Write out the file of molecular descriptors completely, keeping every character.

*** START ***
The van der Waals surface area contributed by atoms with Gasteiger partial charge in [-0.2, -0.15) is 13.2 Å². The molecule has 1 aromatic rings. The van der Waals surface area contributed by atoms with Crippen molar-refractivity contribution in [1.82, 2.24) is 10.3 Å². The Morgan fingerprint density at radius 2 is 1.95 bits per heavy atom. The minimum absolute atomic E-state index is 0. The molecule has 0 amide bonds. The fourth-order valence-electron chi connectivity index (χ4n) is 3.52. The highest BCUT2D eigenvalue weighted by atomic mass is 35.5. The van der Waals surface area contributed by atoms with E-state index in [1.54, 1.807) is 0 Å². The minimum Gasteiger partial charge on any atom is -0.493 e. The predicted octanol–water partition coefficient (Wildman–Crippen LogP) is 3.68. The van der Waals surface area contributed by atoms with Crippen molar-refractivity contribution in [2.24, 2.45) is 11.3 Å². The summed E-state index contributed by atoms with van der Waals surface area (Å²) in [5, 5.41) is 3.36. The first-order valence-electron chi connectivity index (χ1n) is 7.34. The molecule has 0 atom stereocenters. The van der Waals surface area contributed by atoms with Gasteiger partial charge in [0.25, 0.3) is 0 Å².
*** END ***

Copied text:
The van der Waals surface area contributed by atoms with Gasteiger partial charge in [-0.2, -0.15) is 13.2 Å². The molecule has 1 aromatic rings. The van der Waals surface area contributed by atoms with Crippen molar-refractivity contribution in [1.82, 2.24) is 10.3 Å². The Morgan fingerprint density at radius 2 is 1.95 bits per heavy atom. The minimum absolute atomic E-state index is 0. The molecule has 0 amide bonds. The fourth-order valence-electron chi connectivity index (χ4n) is 3.52. The highest BCUT2D eigenvalue weighted by atomic mass is 35.5. The van der Waals surface area contributed by atoms with E-state index in [1.54, 1.807) is 0 Å². The minimum Gasteiger partial charge on any atom is -0.493 e. The predicted octanol–water partition coefficient (Wildman–Crippen LogP) is 3.68. The van der Waals surface area contributed by atoms with Crippen molar-refractivity contribution in [2.24, 2.45) is 11.3 Å². The summed E-state index contributed by atoms with van der Waals surface area (Å²) in [5, 5.41) is 3.36. The first-order valence-electron chi connectivity index (χ1n) is 7.34. The molecule has 0 atom stereocenters. The van der Waals surface area contributed by atoms with Gasteiger partial charge in [0.25, 0.3) is 0 Å².